Chapter 2: How is textile waste collected?

Chapter 2: How is textile waste collected?

Share:

Share on facebook
Share on twitter
Share on linkedin

We now know what the waste looks like, but what happens next? We were keen to learn where  post-consumer textile waste ended up. To research this we spoke with different actors within the chain: Consumers, dry waste collectors, at home collectors and NGO’s. Here’s what we a learnt during these interviews:

  1. India has no formal collection system: The collection of clothes is fragmented. Clothes end up on the street, in landfills or in dry household waste collection. The collectors can be “chindi-walla’s” who pick-up waste from landfills or dry-waste collectors. The lack of formal collection is one of the main reasons why clothing does not end up at recyclers and why recyclers import post-consumer waste from other countries.
  2. Few clothes are collected separately: There are some brands with take-back schemes, or initiatives like Shareatyourdoorstep that pick up textiles at your door. These initiatives are growing, but still represent but a small piece of the pie.
  3. Lack of collaboration: Brands and e-commerce players don’t collaborate enough to ensure either proposer collection or reverse logistic systems for clothing.
  4. Corruption, cash & no transparency: Dry-waste collection is an informal cash in hand business that sometimes even creates a corrupt “waste-maffia”. As a result there is little transparency of the middle-man in the collection system.
  5. A Long chain of collectors drives up the price: Once clothes are collected at the household, they go through a long chain of collectors, aggregators and sorting centres before they reach the recycler. This increases the cost of the textile waste. However this long chain is not always bad – as textiles get out for further reuse/repair.
  6. Business textile waste often doesn’t get collected: Textile waste of hotels, restaurants and other hospitality players usually doesn’t get properly collected. If it does, it’s often sold to aggregators, and ends up as low-cost filling for the automotive industry.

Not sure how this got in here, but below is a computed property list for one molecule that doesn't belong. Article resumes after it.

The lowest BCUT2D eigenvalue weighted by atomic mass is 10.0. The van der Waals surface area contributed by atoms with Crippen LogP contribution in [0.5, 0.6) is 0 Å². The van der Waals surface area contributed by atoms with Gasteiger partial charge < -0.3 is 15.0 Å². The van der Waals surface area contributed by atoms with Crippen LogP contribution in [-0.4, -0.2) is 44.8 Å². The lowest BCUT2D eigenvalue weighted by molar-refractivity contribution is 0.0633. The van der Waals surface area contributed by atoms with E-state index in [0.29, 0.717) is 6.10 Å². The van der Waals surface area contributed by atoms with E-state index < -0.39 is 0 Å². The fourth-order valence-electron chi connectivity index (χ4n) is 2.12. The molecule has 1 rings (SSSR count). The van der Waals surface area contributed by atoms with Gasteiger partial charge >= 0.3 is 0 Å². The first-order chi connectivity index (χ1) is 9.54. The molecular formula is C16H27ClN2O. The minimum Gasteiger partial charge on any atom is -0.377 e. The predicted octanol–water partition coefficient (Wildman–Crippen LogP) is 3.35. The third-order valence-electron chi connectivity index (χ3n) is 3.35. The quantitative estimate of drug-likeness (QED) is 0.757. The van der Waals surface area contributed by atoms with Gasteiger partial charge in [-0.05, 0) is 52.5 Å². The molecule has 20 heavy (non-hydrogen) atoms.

Innovator highlight: Share At Your Doorstep

Share At Door Step is an Indian innovator that organises scheduled home pick-ups for clothes & other items, donating what they recieve to charity. Customers can schedule a pick-up location and time, paying a small fee for each pickup. After Share at your Doorstep has offered the items to a range of charities, anything lacking in quality is sent off for recycling.

How we plan to solve it

Together with our partner CAIF, we are looking to set-up collection “pilots” in Mumbai and Bangalore. We are looking at setting up two pilots:

  • Collection at households: Partnering with waste workers in Mumbai to set-up scheduled pick-ups for textile waste at households. 
  • Collection at hospitality: Partnering with hotels, to arrange the pick-up of their textile waste, to send for recycling

These pilots are still being shaped and are planned to go to market in May. If you have any contacts at hotels for the collection of hospitality textile waste, please contact us at siegfried@enviu.org.

With GIZ and Concordia Textiles, we have set up a high-volume textile waste sorting centre in Chennai where we are training an all-woman team to become experts in sorting and processing various kinds of waste to meet the needs of various solution providers. The collaboration with Concordia and Enviu is funded through the develoPPP programme that GIZ implements on behalf of BMZ. Read more about what we’re doing here.

→ Return to  the overview

Share this post:

Share on facebook
Share on twitter
Share on linkedin

Announce

New
arrival

2019 collection

Let’s face it, no look is really complete without the right finishes. Not to the best of standards, anyway (just tellin’ it like it is, babe). Upgrading your shoe game. Platforms, stilettos, wedges, mules, boots—stretch those legs next time you head out, then rock sliders, sneakers, and flats when it’s time to chill.